Small Island by Andrea Levy

Winner of the Orange Prize for Fiction and the Whitbread Book of the Year, ‘Small Island’ by Andrea Levy tells the story of Gilbert Joseph who emigrates to England in 1948 from Jamaica after fighting in the Second World War, shortly followed by his new wife, Hortense.  Queenie Bligh has given up waiting for her husband, Bernard, to arrive home after fighting in the war, and takes in Gilbert and Hortense as lodgers to help make ends meet.  However, when Bernard suddenly reappears, events become a lot more complicated.

The structure of the novel is very effective.  The story begins in 1948 and then goes back and forth in time, exploring their individual wartime experiences and the connections between the characters.  The narrative switches between all four main characters allowing the reader to develop sympathy and compassion towards all of them – even Bernard, who is the least likeable, is at least understandable.  At the same time, Levy also avoids the trap of simplistically depicting the immigrant characters as being saintly, but still handles the issue of race relations sensitively.  Levy’s main strength in her writing is the way she subtly adds layers to all of her characters and carefully balances them despite the regular time shifts in the story.  She also has a great ear for dialogue and accents and successfully weaves in some more comic moments to what is overall a very moving story.

‘Small Island’ has been widely classified as ‘modern literary fiction’ but it is a refreshingly unpretentious book for that genre.  The writing feels effortlessly authentic – it is historically accurate whilst also avoiding the traditional clichéd depictions of life in London in the 1940s by addressing a frequently overlooked but very important part of British history during that era.  I highly recommend ‘Small Island’ for its originality and brilliant characters.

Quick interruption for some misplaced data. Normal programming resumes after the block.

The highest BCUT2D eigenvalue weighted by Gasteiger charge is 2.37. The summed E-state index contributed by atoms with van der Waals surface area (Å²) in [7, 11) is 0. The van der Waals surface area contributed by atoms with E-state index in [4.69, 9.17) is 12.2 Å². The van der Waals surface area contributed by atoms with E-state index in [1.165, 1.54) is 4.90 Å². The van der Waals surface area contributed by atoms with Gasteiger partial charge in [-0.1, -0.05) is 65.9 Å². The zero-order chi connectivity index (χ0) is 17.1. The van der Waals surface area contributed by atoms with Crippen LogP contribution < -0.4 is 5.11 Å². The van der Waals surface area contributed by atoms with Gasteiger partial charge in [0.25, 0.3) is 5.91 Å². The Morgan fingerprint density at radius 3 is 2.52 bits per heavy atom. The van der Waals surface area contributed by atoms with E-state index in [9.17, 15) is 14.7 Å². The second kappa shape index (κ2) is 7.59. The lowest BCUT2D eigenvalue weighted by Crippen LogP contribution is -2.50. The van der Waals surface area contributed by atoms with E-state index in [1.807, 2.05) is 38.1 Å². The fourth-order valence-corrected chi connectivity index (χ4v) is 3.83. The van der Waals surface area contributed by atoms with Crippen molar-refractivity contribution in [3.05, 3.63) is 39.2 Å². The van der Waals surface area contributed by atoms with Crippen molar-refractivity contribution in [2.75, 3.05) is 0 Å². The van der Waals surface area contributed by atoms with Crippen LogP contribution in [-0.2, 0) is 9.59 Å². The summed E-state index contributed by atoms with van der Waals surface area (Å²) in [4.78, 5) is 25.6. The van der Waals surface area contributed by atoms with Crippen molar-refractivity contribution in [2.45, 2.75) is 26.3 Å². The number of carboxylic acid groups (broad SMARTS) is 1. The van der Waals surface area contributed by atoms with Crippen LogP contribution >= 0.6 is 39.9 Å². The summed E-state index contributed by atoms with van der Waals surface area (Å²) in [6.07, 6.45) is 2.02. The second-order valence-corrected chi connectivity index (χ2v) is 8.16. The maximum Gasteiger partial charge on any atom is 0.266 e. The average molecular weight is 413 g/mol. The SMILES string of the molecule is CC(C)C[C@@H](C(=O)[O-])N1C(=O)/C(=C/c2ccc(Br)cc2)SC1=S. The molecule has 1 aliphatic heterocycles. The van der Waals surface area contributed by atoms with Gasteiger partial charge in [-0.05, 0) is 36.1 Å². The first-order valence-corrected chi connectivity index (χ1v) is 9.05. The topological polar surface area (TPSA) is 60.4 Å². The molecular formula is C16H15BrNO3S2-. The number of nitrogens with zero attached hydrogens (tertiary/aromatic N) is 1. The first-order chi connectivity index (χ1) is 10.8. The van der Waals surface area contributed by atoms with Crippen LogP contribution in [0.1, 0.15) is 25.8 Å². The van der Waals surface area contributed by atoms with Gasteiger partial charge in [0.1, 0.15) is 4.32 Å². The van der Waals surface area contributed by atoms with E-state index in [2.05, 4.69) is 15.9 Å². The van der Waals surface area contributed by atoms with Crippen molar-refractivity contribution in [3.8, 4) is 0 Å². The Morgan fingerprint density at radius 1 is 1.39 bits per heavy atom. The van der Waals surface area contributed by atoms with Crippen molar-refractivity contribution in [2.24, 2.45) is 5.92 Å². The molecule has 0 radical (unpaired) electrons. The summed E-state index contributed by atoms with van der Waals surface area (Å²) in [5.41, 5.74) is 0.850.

Filed under Books

12 responses to “Small Island by Andrea Levy

  1. I read it with my readers’ group of mainly ladies of a certain age. Everyone enjoyed it, including the 90 year old.


  2. It was amazed and greatly disappointed that “Small Island” was not shortlisted for the Man Booker in 2004. Ms. Levy’s novel was worthy of winning the top prize. It’s a shame that a Black woman still has not won a Man Booker Prize.


  3. I read it three years ago and loved it. I think the way it describes and criticizes the times is amazing but also very humane. There is no better way to connect with a character than through feelings and despite the generational gap between us and these women, it was so easy!


  4. I loved this book too and could not understand why the author is not enormously famous. I agree that she should have won the Man Booker, and frankly, every other prize there is! It’s brilliant. Great review!


  5. I didn’t realize that the BBC series was based on a book.
    I thoroughly enjoyed the series so I hope it was true to the book.
    i particularly remember the ending.


  6. I really enjoyed this book, and appreciated how subtle the story was, and how the characters were really multi-dimensional. Nice review.


  7. I tried the book some years ago, but didn’t finish it. I do remember being shocked at how racist the Brits were in the 1940s.


  8. Oh, I see that someone pointed out to you that there was a miniseries based on this novel. Here in the US they had it on Masterpiece.


  9. I remember not being too impressed. You’ve made me want to give it another try.


  10. I’ve read this twice – loved my first attempt, but then absolutely hated it when I came to study it for a-level. Perhaps I’ll read it again and see how I feel about it now…


  11. I bought this book with the best intentions almost a year ago, but it has been collecting dust on my shelf. I read another one by Levy called Fruit of the Lemon which I enjoyed, but someone told me that Small Island had little more depth.


  12. prisailurophileblog

    I just finished reading it. Brutally honest. Andrea Levy is now one of my favourite author.


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